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Europe bad and good

Circular economy as solution

Europe bad and good By 25 June, 2020 No Comments

According to research from Accenture, the circular economy could generate 4.5 trillion US dollars’ worth of additional economic output by 2030. The research identifies circular business models that will help decouple economic growth from natural resource consumption while driving greater competitiveness. The Finnish Innovation Fund Sitra is an active fund for the future. We aim to create a fair and sustainable future, in other words, the next era of well-being. We work with partners to ensure that Finland can lead the way in the transition to a fair and competitive carbon-neutral circular economy – a new society in which our everyday lives and well-being are no longer based on excessive consumption and fossil fuel use.

Russia is on a bad course

Europe bad and good By 11 June, 2020 1 Comment

Michael Wasiura, an American Freelance journalist who lives in Russia, relates that the situation in Russia is becoming seriously frightening with regard to press freedom and democracy in general. He speaks about the constitutional referendum engineered to extend Vladimir Putins term as Russia’s president until 2036 that was postponed until July 1 and the Russian quick reopening after the Corona Crisis a skillful move because Putin’s opinion polls are falling and he wants to pretend that all is back to normal. But ist not…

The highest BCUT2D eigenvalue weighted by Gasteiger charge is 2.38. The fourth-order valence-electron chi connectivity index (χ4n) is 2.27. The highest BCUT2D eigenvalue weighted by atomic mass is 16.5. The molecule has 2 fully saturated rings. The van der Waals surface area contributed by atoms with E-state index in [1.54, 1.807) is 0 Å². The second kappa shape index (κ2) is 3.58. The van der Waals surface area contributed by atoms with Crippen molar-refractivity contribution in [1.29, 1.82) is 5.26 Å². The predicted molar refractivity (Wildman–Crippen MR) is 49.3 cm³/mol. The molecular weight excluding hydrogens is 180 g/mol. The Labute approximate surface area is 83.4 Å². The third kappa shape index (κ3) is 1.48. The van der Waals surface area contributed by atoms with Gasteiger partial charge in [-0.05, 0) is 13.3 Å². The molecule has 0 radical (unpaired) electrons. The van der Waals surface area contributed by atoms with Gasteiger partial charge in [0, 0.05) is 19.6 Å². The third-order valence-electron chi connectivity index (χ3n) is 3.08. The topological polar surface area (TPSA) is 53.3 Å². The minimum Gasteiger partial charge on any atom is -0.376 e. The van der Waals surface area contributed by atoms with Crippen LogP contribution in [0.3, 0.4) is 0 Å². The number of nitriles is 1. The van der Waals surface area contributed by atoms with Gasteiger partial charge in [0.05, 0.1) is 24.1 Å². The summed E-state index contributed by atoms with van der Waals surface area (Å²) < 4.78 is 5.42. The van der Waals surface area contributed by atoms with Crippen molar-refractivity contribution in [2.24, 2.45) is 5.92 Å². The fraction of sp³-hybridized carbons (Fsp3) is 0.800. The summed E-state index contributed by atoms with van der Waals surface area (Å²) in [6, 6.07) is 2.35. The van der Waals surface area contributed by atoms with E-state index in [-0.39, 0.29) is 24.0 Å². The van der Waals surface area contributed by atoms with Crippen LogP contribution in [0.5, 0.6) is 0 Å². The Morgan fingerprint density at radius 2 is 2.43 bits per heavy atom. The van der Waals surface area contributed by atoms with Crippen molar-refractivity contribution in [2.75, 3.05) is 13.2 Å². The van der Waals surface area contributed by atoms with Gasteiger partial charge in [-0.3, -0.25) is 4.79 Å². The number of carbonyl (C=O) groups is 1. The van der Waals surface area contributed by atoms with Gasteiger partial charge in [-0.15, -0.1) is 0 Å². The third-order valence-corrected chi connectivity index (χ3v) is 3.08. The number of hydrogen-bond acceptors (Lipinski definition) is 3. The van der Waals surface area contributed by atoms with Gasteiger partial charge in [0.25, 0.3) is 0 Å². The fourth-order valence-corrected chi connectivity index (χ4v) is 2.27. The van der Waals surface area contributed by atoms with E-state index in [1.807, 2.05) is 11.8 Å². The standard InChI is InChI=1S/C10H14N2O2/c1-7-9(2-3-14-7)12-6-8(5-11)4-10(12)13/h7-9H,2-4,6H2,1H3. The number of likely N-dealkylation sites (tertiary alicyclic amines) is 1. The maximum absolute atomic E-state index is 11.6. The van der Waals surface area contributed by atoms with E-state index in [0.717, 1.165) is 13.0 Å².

German brands lose value

Europe bad and good By 20 May, 2020 No Comments

Top 100 most valuable German brands stand to lose up to 11% of brand value – over €49 billion – following devasting COVID-19 pandemic. Mercedes-Benz retains titles of Germany’s most valuable brand, brand value €58.7 billion. Germany’s fastest growing brand, RWE, jumps 32 spots in ranking following staggering 96% brand value growth. Chemicals giant BASF is nation’s strongest brand, Brand Strength Index (BSI) score 85.9 out of 100.

Small companies feel the corona fallout the most

Europe bad and good By 11 March, 2020 No Comments

Over two-thirds of UK Small and medium sized enterprises (SMEs) (69%) have reported significant pressures on their cash levels. This is in large part down to businesses paying for supplies earlier than anticipated because of coronavirus-related stockpiling and fears of deeper disruptions to transport (road, air and rail) linkages. Additionally, on orders and work that has been completed, payments are being delayed. Three-quarters (74%) of business owners reported invoices due to be settled at the end of February have not been paid yet (as of 10th March 2020) and that these were unlikely to be settled before the end of March 2020.